Response of a comprehensive climate model to a broad range of external forcings: relevance for deep ocean ventilation and the development of late Cenozoic ice ages

Eric Galbraith, Casimir de Lavergne

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32 Citations (Scopus)

Abstract

© 2018, The Author(s). Over the past few million years, the Earth descended from the relatively warm and stable climate of the Pliocene into the increasingly dramatic ice age cycles of the Pleistocene. The influences of orbital forcing and atmospheric CO 2 on land-based ice sheets have long been considered as the key drivers of the ice ages, but less attention has been paid to their direct influences on the circulation of the deep ocean. Here we provide a broad view on the influences of CO 2 , orbital forcing and ice sheet size according to a comprehensive Earth system model, by integrating the model to equilibrium under 40 different combinations of the three external forcings. We find that the volume contribution of Antarctic (AABW) vs. North Atlantic (NADW) waters to the deep ocean varies widely among the simulations, and can be predicted from the difference between the surface densities at AABW and NADW deep water formation sites. Minima of both the AABW-NADW density difference and the AABW volume occur near interglacial CO 2 (270–400 ppm). At low CO 2 , abundant formation and northward export of sea ice in the Southern Ocean contributes to very salty and dense Antarctic waters that dominate the global deep ocean. Furthermore, when the Earth is cold, low obliquity (i.e. a reduced tilt of Earth’s rotational axis) enhances the Antarctic water volume by expanding sea ice further. At high CO 2 , AABW dominance is favoured due to relatively warm subpolar North Atlantic waters, with more dependence on precession. Meanwhile, a large Laurentide ice sheet steers atmospheric circulation as to strengthen the Atlantic Meridional Overturning Circulation, but cools the Southern Ocean remotely, enhancing Antarctic sea ice export and leading to very salty and expanded AABW. Together, these results suggest that a ‘sweet spot’ of low CO 2 , low obliquity and relatively small ice sheets would have poised the AMOC for interruption, promoting Dansgaard–Oeschger-type abrupt change. The deep ocean temperature and salinity simulated under the most representative ‘glacial’ state agree very well with reconstructions from the Last Glacial Maximum (LGM), which lends confidence in the ability of the model to estimate large-scale changes in water-mass geometry. The model also simulates a circulation-driven increase of preformed radiocarbon reservoir age, which could explain most of the reconstructed LGM-preindustrial ocean radiocarbon change. However, the radiocarbon content of the simulated glacial ocean is still higher than reconstructed for the LGM, and the model does not reproduce reconstructed LGM deep ocean oxygen depletions. These ventilation-related disagreements probably reflect unresolved physical aspects of ventilation and ecosystem processes, but also raise the possibility that the LGM ocean circulation was not in equilibrium. Finally, the simulations display an increased sensitivity of both surface air temperature and AABW volume to orbital forcing under low CO 2 . We suggest that this enhanced orbital sensitivity contributed to the development of the ice age cycles by amplifying the responses of climate and the carbon cycle to orbital forcing, following a gradual downward trend of CO 2 .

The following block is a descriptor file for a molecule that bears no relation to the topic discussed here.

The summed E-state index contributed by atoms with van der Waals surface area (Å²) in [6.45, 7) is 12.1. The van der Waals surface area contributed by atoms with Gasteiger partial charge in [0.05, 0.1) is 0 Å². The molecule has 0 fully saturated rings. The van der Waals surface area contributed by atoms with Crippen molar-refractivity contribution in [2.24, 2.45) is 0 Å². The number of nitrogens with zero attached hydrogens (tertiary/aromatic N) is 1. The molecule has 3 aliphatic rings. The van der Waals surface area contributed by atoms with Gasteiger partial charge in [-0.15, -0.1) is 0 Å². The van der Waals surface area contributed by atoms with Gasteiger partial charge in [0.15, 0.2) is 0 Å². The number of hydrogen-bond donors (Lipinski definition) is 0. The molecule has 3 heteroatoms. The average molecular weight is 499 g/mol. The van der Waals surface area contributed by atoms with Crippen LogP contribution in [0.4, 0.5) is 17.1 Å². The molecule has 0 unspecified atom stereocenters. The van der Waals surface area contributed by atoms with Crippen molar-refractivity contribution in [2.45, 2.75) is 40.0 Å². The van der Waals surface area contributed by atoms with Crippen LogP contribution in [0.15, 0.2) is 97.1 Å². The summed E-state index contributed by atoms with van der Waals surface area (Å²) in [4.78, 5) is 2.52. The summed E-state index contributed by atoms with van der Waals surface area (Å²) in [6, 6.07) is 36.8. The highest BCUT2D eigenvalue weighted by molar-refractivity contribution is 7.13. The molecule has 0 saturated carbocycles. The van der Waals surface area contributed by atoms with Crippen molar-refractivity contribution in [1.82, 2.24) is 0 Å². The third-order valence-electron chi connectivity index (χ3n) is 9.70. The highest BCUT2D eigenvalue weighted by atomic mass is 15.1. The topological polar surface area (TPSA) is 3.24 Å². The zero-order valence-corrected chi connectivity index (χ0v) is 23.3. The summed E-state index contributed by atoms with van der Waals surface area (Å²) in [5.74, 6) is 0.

Original languageEnglish
Pages (from-to)653-679
JournalClimate Dynamics
Volume52
DOIs
Publication statusPublished - 24 Jan 2019

Keywords

  • Carbon dioxide
  • Climate
  • Earth system model
  • Ice ages
  • Ocean biogeochemistry
  • Ocean circulation

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